[...] Also, you don't need to calculate the boost into the filter coefficients. That's only useful for plotting. You can just use [*~] before or after the filter do accomplish it.
I understand all these arguments. I'll modify the patch. At the beginning I was using this kind of reasoning, but as the 'nominal input level' is -20dbu (http://www.bossus.com/gear/productdetails.php?ProductId=127&ParentId=254#), and the dbu definition I found seemed difficult to bind to 'our' db, I just dared to make the basic (36db-20db=16db~6.3 times in amplitude) operation... not far from the 6 in my patch Not very scientific, though.
Anyway I understood another reason why my 'subjective hearing' failed: feedind my patch with a 0db normalised sample maximizes input level, and the result will always be 'over the top' compared to non-active guitar pickups with a volume knob not always pushed to max. In other words, if I look at demos on youtube the result heard will be less distorted than my patch's. Anyway this can always be seen as an additional parameter for a 'parametric DS1 deluxe edition patch'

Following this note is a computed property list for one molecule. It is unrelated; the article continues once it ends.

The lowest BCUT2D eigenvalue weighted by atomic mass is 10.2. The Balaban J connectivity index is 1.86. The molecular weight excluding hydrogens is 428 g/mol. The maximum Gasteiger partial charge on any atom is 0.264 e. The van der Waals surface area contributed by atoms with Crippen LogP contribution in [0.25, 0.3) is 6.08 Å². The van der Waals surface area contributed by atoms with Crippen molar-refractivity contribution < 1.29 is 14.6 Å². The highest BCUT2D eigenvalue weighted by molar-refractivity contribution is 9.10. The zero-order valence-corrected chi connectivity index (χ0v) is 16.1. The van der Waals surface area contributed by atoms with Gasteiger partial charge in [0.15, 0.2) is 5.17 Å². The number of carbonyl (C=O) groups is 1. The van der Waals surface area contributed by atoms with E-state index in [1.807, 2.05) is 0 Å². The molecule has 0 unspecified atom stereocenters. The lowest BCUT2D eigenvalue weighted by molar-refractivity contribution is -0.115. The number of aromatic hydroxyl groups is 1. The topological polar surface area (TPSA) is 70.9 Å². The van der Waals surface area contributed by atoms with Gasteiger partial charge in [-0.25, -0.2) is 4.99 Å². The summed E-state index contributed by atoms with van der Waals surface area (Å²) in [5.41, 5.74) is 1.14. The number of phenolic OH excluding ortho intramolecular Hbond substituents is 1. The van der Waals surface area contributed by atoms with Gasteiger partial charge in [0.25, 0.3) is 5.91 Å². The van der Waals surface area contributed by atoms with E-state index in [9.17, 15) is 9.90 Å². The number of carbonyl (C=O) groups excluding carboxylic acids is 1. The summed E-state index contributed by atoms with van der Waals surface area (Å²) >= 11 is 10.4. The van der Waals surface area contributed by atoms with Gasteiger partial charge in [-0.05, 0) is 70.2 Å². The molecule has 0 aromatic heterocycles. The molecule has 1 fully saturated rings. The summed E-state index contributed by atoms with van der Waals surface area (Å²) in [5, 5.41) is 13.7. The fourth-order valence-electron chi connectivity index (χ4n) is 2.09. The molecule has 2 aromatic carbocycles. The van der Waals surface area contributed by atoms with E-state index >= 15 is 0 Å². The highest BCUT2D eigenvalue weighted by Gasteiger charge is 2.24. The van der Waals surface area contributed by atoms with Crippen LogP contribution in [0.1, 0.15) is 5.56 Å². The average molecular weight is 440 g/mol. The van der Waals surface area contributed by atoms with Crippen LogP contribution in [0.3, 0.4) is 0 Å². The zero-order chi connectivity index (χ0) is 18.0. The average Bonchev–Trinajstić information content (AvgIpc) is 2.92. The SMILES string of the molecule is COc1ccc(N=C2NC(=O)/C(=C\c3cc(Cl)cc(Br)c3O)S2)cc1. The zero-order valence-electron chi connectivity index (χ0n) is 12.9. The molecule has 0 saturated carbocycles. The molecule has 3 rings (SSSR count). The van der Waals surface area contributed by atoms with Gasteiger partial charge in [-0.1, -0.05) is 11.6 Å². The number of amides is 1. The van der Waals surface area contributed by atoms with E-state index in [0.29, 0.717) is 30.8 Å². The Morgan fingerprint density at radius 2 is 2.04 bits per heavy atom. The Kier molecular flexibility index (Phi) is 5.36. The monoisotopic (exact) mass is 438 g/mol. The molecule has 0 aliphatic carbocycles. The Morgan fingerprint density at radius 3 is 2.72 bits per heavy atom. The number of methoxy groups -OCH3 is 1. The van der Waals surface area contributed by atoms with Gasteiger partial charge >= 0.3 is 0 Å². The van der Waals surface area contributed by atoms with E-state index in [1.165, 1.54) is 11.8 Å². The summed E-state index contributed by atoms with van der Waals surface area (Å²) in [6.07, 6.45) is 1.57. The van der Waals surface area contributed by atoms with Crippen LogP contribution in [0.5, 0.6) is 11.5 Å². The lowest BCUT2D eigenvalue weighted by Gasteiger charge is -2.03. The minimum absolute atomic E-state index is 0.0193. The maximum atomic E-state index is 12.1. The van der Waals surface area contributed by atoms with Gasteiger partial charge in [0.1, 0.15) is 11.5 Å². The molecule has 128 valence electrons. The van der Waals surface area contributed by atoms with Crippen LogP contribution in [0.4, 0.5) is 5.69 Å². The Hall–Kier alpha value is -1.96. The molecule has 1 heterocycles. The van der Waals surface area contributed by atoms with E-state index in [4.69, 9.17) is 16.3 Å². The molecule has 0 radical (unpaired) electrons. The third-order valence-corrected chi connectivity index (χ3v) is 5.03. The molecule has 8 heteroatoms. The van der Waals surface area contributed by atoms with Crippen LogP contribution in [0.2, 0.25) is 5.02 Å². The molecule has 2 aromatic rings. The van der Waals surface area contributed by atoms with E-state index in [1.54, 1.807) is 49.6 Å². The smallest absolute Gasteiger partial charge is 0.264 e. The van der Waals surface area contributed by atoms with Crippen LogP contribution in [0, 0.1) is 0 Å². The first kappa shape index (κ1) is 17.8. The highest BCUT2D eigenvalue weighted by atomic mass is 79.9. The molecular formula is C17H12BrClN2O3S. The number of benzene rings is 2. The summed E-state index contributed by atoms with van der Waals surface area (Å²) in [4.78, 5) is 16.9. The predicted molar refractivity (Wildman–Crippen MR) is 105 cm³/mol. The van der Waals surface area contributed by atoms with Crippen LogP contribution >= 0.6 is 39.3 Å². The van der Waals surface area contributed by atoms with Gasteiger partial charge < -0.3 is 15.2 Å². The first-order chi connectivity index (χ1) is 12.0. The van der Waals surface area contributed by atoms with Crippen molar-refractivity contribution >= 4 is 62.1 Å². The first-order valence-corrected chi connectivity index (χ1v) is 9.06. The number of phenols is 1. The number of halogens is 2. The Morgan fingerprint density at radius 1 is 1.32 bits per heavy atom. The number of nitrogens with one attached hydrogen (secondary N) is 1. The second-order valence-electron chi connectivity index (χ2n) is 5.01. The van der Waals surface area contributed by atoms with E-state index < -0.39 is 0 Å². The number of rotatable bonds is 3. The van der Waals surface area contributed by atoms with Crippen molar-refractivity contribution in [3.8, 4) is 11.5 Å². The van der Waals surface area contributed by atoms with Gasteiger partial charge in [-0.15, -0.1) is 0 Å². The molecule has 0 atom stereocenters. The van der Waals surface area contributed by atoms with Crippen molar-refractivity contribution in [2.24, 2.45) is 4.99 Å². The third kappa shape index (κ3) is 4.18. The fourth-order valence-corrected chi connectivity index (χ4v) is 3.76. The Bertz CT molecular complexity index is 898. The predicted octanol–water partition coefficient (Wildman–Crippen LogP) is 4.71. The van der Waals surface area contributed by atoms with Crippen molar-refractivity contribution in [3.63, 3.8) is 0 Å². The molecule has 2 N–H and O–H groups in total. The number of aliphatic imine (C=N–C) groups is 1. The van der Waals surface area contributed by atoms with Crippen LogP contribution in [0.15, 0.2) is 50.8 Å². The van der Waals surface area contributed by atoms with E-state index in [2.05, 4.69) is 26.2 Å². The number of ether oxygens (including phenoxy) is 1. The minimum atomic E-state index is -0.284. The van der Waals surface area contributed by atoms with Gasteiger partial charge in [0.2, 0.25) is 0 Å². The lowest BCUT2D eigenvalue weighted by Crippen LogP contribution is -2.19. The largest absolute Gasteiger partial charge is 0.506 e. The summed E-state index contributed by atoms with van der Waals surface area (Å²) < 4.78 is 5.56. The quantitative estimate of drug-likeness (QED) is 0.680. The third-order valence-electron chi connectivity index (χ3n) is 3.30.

As mod said, it's not so much more highs as less lows, and those lows are a result of aliasing. To my ears, the upsampled version sounds less muddy. (By the way, in your upsampled portion, you have a different argument for the second [DS1-bjt_stage~]. Making them equal makes the difference even less noticeable, and draws more attention to the mud than the highs.)
Ok, upsampling wins !